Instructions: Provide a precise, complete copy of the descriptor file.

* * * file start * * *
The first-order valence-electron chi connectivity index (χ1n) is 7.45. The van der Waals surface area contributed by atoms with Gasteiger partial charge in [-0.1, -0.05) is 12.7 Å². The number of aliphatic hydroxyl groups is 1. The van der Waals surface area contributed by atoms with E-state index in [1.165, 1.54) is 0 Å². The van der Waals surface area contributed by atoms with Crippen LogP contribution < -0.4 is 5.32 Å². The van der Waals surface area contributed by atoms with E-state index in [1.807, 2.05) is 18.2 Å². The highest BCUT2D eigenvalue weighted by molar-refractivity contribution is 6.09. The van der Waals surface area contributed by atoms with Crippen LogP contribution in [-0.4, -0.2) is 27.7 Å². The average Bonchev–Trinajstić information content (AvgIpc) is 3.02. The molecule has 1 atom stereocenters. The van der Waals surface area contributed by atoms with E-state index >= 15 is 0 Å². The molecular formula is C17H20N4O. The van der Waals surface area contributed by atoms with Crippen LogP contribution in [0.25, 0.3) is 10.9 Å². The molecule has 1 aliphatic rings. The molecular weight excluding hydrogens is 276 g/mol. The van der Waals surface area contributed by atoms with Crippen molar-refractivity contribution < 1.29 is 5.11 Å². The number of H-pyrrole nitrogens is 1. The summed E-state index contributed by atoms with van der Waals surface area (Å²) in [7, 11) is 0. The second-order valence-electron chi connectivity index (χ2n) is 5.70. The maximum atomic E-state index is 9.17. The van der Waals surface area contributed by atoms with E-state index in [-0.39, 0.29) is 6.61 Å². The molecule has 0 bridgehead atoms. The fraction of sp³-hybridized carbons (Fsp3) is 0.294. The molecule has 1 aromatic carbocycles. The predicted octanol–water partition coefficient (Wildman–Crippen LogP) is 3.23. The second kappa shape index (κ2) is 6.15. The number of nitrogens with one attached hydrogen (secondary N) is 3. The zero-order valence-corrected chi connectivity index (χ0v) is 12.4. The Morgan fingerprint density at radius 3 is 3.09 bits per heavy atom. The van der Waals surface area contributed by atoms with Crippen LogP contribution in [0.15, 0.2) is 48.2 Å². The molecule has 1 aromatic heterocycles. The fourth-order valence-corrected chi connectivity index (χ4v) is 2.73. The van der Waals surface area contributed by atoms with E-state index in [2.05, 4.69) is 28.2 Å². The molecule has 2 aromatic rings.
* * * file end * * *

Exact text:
The first-order valence-electron chi connectivity index (χ1n) is 7.45. The van der Waals surface area contributed by atoms with Gasteiger partial charge in [-0.1, -0.05) is 12.7 Å². The number of aliphatic hydroxyl groups is 1. The van der Waals surface area contributed by atoms with E-state index in [1.165, 1.54) is 0 Å². The van der Waals surface area contributed by atoms with Crippen LogP contribution < -0.4 is 5.32 Å². The van der Waals surface area contributed by atoms with E-state index in [1.807, 2.05) is 18.2 Å². The highest BCUT2D eigenvalue weighted by molar-refractivity contribution is 6.09. The van der Waals surface area contributed by atoms with Crippen LogP contribution in [-0.4, -0.2) is 27.7 Å². The average Bonchev–Trinajstić information content (AvgIpc) is 3.02. The molecule has 1 atom stereocenters. The van der Waals surface area contributed by atoms with E-state index >= 15 is 0 Å². The molecular formula is C17H20N4O. The van der Waals surface area contributed by atoms with Crippen LogP contribution in [0.25, 0.3) is 10.9 Å². The molecule has 1 aliphatic rings. The molecular weight excluding hydrogens is 276 g/mol. The van der Waals surface area contributed by atoms with Crippen molar-refractivity contribution < 1.29 is 5.11 Å². The number of H-pyrrole nitrogens is 1. The summed E-state index contributed by atoms with van der Waals surface area (Å²) in [7, 11) is 0. The second-order valence-electron chi connectivity index (χ2n) is 5.70. The maximum atomic E-state index is 9.17. The van der Waals surface area contributed by atoms with E-state index in [-0.39, 0.29) is 6.61 Å². The molecule has 0 bridgehead atoms. The fraction of sp³-hybridized carbons (Fsp3) is 0.294. The molecule has 1 aromatic carbocycles. The predicted octanol–water partition coefficient (Wildman–Crippen LogP) is 3.23. The second kappa shape index (κ2) is 6.15. The number of nitrogens with one attached hydrogen (secondary N) is 3. The zero-order valence-corrected chi connectivity index (χ0v) is 12.4. The Morgan fingerprint density at radius 3 is 3.09 bits per heavy atom. The van der Waals surface area contributed by atoms with Crippen LogP contribution in [0.15, 0.2) is 48.2 Å². The molecule has 1 aromatic heterocycles. The fourth-order valence-corrected chi connectivity index (χ4v) is 2.73. The van der Waals surface area contributed by atoms with E-state index in [2.05, 4.69) is 28.2 Å². The molecule has 2 aromatic rings.